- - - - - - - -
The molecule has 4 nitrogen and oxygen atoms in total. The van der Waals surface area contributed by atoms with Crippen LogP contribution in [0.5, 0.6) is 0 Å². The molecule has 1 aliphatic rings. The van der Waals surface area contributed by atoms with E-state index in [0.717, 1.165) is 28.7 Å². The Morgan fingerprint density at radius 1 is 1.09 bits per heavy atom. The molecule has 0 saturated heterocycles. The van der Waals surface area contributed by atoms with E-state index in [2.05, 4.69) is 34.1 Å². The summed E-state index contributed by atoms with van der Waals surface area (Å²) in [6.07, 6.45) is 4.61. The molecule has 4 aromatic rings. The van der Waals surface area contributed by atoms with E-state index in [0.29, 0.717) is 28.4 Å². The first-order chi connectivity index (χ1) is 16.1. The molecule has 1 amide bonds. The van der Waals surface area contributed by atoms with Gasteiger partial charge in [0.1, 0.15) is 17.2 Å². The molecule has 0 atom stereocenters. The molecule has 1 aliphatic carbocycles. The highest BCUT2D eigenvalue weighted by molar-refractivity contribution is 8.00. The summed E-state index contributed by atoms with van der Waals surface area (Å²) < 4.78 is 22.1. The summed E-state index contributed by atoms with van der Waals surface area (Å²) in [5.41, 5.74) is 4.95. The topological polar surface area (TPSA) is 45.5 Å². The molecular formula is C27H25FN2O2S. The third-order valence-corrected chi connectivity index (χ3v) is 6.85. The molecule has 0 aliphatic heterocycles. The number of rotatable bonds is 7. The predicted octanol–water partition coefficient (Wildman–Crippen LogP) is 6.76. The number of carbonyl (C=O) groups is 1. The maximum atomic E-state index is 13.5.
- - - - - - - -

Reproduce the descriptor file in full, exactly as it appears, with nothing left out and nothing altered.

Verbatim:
The molecule has 4 nitrogen and oxygen atoms in total. The van der Waals surface area contributed by atoms with Crippen LogP contribution in [0.5, 0.6) is 0 Å². The molecule has 1 aliphatic rings. The van der Waals surface area contributed by atoms with E-state index in [0.717, 1.165) is 28.7 Å². The Morgan fingerprint density at radius 1 is 1.09 bits per heavy atom. The molecule has 0 saturated heterocycles. The van der Waals surface area contributed by atoms with E-state index in [2.05, 4.69) is 34.1 Å². The summed E-state index contributed by atoms with van der Waals surface area (Å²) in [6.07, 6.45) is 4.61. The molecule has 4 aromatic rings. The van der Waals surface area contributed by atoms with E-state index in [0.29, 0.717) is 28.4 Å². The first-order chi connectivity index (χ1) is 16.1. The molecule has 1 amide bonds. The van der Waals surface area contributed by atoms with Gasteiger partial charge in [0.1, 0.15) is 17.2 Å². The molecule has 0 atom stereocenters. The molecule has 1 aliphatic carbocycles. The highest BCUT2D eigenvalue weighted by molar-refractivity contribution is 8.00. The summed E-state index contributed by atoms with van der Waals surface area (Å²) < 4.78 is 22.1. The summed E-state index contributed by atoms with van der Waals surface area (Å²) in [5.41, 5.74) is 4.95. The topological polar surface area (TPSA) is 45.5 Å². The molecular formula is C27H25FN2O2S. The third-order valence-corrected chi connectivity index (χ3v) is 6.85. The molecule has 0 aliphatic heterocycles. The number of rotatable bonds is 7. The predicted octanol–water partition coefficient (Wildman–Crippen LogP) is 6.76. The number of carbonyl (C=O) groups is 1. The maximum atomic E-state index is 13.5.